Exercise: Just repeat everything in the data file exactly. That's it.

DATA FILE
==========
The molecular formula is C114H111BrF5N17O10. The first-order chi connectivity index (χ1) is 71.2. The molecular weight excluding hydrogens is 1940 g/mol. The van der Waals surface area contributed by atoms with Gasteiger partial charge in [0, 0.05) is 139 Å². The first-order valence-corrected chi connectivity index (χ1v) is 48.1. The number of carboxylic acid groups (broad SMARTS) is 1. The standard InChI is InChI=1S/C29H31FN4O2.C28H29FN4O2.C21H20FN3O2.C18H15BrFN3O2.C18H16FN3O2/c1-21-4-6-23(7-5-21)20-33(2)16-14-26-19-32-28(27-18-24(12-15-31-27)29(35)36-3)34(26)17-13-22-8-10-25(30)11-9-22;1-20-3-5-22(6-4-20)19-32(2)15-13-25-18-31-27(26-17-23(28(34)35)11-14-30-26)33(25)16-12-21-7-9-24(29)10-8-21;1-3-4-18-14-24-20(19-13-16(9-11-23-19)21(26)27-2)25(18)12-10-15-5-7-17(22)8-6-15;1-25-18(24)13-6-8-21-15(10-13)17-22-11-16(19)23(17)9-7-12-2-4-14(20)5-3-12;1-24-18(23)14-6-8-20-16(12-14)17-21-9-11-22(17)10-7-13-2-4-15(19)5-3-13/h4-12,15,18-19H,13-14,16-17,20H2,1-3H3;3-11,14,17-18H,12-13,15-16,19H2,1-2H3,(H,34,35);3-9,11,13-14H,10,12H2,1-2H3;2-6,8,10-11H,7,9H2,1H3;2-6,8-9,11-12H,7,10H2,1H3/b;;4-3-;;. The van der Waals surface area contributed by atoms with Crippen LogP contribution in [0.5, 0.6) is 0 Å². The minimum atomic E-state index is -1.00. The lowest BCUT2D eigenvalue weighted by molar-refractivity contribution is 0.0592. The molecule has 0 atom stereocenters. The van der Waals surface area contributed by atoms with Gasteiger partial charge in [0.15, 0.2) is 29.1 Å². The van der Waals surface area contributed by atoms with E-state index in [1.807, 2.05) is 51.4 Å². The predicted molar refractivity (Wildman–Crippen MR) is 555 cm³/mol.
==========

The molecular formula is C114H111BrF5N17O10. The first-order chi connectivity index (χ1) is 71.2. The molecular weight excluding hydrogens is 1940 g/mol. The van der Waals surface area contributed by atoms with Gasteiger partial charge in [0, 0.05) is 139 Å². The first-order valence-corrected chi connectivity index (χ1v) is 48.1. The number of carboxylic acid groups (broad SMARTS) is 1. The standard InChI is InChI=1S/C29H31FN4O2.C28H29FN4O2.C21H20FN3O2.C18H15BrFN3O2.C18H16FN3O2/c1-21-4-6-23(7-5-21)20-33(2)16-14-26-19-32-28(27-18-24(12-15-31-27)29(35)36-3)34(26)17-13-22-8-10-25(30)11-9-22;1-20-3-5-22(6-4-20)19-32(2)15-13-25-18-31-27(26-17-23(28(34)35)11-14-30-26)33(25)16-12-21-7-9-24(29)10-8-21;1-3-4-18-14-24-20(19-13-16(9-11-23-19)21(26)27-2)25(18)12-10-15-5-7-17(22)8-6-15;1-25-18(24)13-6-8-21-15(10-13)17-22-11-16(19)23(17)9-7-12-2-4-14(20)5-3-12;1-24-18(23)14-6-8-20-16(12-14)17-21-9-11-22(17)10-7-13-2-4-15(19)5-3-13/h4-12,15,18-19H,13-14,16-17,20H2,1-3H3;3-11,14,17-18H,12-13,15-16,19H2,1-2H3,(H,34,35);3-9,11,13-14H,10,12H2,1-2H3;2-6,8,10-11H,7,9H2,1H3;2-6,8-9,11-12H,7,10H2,1H3/b;;4-3-;;. The van der Waals surface area contributed by atoms with Crippen LogP contribution in [0.5, 0.6) is 0 Å². The minimum atomic E-state index is -1.00. The lowest BCUT2D eigenvalue weighted by molar-refractivity contribution is 0.0592. The molecule has 0 atom stereocenters. The van der Waals surface area contributed by atoms with Gasteiger partial charge in [0.15, 0.2) is 29.1 Å². The van der Waals surface area contributed by atoms with E-state index in [1.807, 2.05) is 51.4 Å². The predicted molar refractivity (Wildman–Crippen MR) is 555 cm³/mol.